CHASE, William Merritt
(b. 1849, Williamsburg, d. 1916, New York)


American painter. He studied in Indianapolis and in Munich under Piloty. In 1878 he began his long career as an influential teacher at the Art Students League of New York and later established his own summer school of landscape painting in the Shinnecock Hills on Long Island.

Chase was a prolific painter of portraits, interiors, still-lifes and landscapes, famed for establishing the fresh colour and bravura technique used in much early 20th-century American painting. Proficient in many media, he is best known for his spirited portraits and still-lifes in oil. His Carmencita, Lady in Black, and portrait of Whistler (all: Metropolitan Museum of Art, New York) and My Daughter Alice (Cleveland Museum of Art) are characteristic.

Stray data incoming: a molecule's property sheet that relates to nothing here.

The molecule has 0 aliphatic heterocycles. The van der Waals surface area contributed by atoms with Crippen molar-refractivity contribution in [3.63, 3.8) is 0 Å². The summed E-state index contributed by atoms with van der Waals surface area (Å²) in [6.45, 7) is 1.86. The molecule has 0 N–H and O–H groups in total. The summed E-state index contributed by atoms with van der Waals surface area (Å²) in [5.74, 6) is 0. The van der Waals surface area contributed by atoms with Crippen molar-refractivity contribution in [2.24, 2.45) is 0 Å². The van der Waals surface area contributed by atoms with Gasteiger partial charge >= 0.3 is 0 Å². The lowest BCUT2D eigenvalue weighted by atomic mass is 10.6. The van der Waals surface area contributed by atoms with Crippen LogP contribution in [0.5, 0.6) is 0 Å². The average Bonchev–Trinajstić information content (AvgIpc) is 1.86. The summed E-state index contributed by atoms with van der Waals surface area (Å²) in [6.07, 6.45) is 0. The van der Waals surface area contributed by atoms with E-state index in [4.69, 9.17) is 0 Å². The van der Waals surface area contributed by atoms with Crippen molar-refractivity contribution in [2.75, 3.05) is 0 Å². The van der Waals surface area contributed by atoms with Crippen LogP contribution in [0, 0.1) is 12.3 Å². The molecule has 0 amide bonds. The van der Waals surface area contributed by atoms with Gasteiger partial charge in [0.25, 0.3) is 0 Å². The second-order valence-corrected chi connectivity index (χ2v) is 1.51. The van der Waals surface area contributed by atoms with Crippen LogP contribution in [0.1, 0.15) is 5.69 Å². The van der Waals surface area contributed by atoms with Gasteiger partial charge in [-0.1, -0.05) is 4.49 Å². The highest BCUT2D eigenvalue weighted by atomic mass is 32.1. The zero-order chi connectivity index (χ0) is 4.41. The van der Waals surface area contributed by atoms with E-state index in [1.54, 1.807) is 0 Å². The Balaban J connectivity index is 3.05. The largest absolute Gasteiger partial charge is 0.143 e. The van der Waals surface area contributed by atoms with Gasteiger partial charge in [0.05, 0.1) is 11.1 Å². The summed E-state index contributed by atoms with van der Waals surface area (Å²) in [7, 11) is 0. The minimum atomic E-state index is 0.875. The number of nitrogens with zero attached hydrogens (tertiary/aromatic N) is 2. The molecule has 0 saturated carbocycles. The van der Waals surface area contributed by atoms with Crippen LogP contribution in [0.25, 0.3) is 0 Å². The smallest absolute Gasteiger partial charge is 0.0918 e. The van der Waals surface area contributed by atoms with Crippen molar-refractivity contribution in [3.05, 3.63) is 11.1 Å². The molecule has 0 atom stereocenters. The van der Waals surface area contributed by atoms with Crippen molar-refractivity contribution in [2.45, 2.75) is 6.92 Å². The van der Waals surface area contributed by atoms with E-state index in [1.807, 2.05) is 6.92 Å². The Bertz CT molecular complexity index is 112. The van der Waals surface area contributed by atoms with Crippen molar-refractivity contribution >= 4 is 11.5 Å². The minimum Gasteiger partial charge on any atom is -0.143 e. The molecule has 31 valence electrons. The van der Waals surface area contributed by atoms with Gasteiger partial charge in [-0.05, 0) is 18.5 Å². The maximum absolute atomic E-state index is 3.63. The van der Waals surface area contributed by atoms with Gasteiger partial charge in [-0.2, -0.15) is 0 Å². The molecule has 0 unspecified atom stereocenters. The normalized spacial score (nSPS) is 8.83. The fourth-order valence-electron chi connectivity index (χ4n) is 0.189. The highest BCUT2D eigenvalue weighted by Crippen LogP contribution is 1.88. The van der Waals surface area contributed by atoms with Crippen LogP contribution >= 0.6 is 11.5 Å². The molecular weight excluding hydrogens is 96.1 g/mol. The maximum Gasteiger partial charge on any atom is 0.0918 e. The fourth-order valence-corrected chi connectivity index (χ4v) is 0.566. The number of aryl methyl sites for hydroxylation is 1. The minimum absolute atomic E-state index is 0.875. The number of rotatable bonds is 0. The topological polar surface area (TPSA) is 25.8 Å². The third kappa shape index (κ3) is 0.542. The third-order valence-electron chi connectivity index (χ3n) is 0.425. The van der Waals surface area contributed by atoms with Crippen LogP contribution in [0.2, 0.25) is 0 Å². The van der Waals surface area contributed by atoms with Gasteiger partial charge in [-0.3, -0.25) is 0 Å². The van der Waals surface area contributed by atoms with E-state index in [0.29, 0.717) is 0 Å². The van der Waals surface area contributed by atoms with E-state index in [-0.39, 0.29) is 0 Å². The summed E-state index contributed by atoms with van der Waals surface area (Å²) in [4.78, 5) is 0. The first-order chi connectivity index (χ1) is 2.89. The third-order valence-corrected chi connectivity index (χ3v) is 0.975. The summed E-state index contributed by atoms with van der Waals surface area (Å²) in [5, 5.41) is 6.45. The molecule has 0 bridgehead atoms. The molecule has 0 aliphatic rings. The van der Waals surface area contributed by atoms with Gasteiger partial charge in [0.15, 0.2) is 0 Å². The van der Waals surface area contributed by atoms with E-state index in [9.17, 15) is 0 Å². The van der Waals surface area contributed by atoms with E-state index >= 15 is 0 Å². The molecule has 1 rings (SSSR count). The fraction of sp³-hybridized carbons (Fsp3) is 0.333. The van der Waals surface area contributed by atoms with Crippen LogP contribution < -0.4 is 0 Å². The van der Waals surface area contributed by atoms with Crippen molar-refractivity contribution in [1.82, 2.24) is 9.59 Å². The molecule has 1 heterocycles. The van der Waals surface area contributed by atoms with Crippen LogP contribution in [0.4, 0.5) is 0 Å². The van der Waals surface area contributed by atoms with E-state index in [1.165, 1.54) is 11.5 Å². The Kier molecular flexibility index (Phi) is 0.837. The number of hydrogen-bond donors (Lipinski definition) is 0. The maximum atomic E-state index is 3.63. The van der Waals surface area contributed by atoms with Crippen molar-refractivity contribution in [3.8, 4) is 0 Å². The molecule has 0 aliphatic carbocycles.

Chase is considered one of the most important American Impressionists, his work being close in style to that of the early French Impressionists. He was the most important American teacher of his time. He was president of the Society of American Artists for 10 years and a member of the National Academy of Design.

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